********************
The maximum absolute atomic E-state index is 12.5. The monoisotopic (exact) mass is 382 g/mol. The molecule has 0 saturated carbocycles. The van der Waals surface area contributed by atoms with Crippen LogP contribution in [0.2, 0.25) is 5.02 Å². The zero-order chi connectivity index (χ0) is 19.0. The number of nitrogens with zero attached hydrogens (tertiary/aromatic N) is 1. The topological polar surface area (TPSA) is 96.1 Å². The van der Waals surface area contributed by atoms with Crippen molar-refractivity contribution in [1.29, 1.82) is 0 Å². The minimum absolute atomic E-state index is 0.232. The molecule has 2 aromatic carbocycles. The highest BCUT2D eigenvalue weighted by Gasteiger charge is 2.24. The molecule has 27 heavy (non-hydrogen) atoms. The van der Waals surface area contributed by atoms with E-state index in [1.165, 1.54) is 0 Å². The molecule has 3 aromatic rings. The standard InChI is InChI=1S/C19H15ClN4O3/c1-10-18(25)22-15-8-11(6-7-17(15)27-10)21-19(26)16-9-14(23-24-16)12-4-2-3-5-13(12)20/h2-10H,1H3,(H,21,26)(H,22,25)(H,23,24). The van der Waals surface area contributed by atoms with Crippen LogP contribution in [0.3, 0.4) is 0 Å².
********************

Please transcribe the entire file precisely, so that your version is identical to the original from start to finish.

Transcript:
The maximum absolute atomic E-state index is 12.5. The monoisotopic (exact) mass is 382 g/mol. The molecule has 0 saturated carbocycles. The van der Waals surface area contributed by atoms with Crippen LogP contribution in [0.2, 0.25) is 5.02 Å². The zero-order chi connectivity index (χ0) is 19.0. The number of nitrogens with zero attached hydrogens (tertiary/aromatic N) is 1. The topological polar surface area (TPSA) is 96.1 Å². The van der Waals surface area contributed by atoms with Crippen molar-refractivity contribution in [1.29, 1.82) is 0 Å². The minimum absolute atomic E-state index is 0.232. The molecule has 2 aromatic carbocycles. The highest BCUT2D eigenvalue weighted by Gasteiger charge is 2.24. The molecule has 27 heavy (non-hydrogen) atoms. The van der Waals surface area contributed by atoms with E-state index in [1.165, 1.54) is 0 Å². The molecule has 3 aromatic rings. The standard InChI is InChI=1S/C19H15ClN4O3/c1-10-18(25)22-15-8-11(6-7-17(15)27-10)21-19(26)16-9-14(23-24-16)12-4-2-3-5-13(12)20/h2-10H,1H3,(H,21,26)(H,22,25)(H,23,24). The van der Waals surface area contributed by atoms with Crippen LogP contribution in [0.3, 0.4) is 0 Å².